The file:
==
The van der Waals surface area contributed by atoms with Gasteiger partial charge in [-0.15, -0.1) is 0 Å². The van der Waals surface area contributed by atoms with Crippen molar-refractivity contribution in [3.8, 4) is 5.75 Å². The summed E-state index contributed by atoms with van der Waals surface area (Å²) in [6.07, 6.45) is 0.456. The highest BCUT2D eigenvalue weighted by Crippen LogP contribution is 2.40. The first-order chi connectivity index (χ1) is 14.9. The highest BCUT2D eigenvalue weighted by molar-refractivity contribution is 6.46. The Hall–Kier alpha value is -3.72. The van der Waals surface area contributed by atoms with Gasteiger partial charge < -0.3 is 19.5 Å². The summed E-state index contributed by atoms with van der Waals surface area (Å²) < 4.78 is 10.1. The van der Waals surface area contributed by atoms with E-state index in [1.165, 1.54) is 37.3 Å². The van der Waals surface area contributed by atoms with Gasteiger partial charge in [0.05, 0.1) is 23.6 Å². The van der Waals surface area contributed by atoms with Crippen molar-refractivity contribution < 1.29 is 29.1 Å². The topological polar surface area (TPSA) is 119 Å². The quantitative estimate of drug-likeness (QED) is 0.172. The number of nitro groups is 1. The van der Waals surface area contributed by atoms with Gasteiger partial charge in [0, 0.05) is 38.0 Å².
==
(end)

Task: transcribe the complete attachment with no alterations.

The van der Waals surface area contributed by atoms with Gasteiger partial charge in [-0.15, -0.1) is 0 Å². The van der Waals surface area contributed by atoms with Crippen molar-refractivity contribution in [3.8, 4) is 5.75 Å². The summed E-state index contributed by atoms with van der Waals surface area (Å²) in [6.07, 6.45) is 0.456. The highest BCUT2D eigenvalue weighted by Crippen LogP contribution is 2.40. The first-order chi connectivity index (χ1) is 14.9. The highest BCUT2D eigenvalue weighted by molar-refractivity contribution is 6.46. The Hall–Kier alpha value is -3.72. The van der Waals surface area contributed by atoms with Gasteiger partial charge < -0.3 is 19.5 Å². The summed E-state index contributed by atoms with van der Waals surface area (Å²) < 4.78 is 10.1. The van der Waals surface area contributed by atoms with E-state index in [1.165, 1.54) is 37.3 Å². The van der Waals surface area contributed by atoms with Gasteiger partial charge in [0.05, 0.1) is 23.6 Å². The van der Waals surface area contributed by atoms with Crippen molar-refractivity contribution < 1.29 is 29.1 Å². The topological polar surface area (TPSA) is 119 Å². The quantitative estimate of drug-likeness (QED) is 0.172. The number of nitro groups is 1. The van der Waals surface area contributed by atoms with Gasteiger partial charge in [0, 0.05) is 38.0 Å².